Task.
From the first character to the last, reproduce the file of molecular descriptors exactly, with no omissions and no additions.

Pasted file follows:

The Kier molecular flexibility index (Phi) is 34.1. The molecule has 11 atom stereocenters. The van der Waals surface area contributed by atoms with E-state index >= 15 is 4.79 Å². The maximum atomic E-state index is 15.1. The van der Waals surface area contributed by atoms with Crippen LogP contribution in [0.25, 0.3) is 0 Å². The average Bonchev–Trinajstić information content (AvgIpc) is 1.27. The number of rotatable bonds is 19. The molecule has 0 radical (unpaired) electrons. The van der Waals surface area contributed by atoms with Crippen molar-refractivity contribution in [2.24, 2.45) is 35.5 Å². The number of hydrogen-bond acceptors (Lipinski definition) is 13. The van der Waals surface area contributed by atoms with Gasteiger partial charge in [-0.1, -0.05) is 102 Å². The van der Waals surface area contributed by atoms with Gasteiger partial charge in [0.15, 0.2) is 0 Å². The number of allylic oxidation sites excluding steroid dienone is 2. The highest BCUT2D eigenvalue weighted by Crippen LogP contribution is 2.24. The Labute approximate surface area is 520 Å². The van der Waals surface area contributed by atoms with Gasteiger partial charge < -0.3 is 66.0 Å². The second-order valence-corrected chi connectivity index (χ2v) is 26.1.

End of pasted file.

The Kier molecular flexibility index (Phi) is 34.1. The molecule has 11 atom stereocenters. The van der Waals surface area contributed by atoms with E-state index >= 15 is 4.79 Å². The maximum atomic E-state index is 15.1. The van der Waals surface area contributed by atoms with Crippen LogP contribution in [0.25, 0.3) is 0 Å². The average Bonchev–Trinajstić information content (AvgIpc) is 1.27. The number of rotatable bonds is 19. The molecule has 0 radical (unpaired) electrons. The van der Waals surface area contributed by atoms with Crippen molar-refractivity contribution in [2.24, 2.45) is 35.5 Å². The number of hydrogen-bond acceptors (Lipinski definition) is 13. The van der Waals surface area contributed by atoms with Gasteiger partial charge in [-0.1, -0.05) is 102 Å². The van der Waals surface area contributed by atoms with Gasteiger partial charge in [0.15, 0.2) is 0 Å². The number of allylic oxidation sites excluding steroid dienone is 2. The highest BCUT2D eigenvalue weighted by Crippen LogP contribution is 2.24. The Labute approximate surface area is 520 Å². The van der Waals surface area contributed by atoms with Gasteiger partial charge < -0.3 is 66.0 Å². The second-order valence-corrected chi connectivity index (χ2v) is 26.1.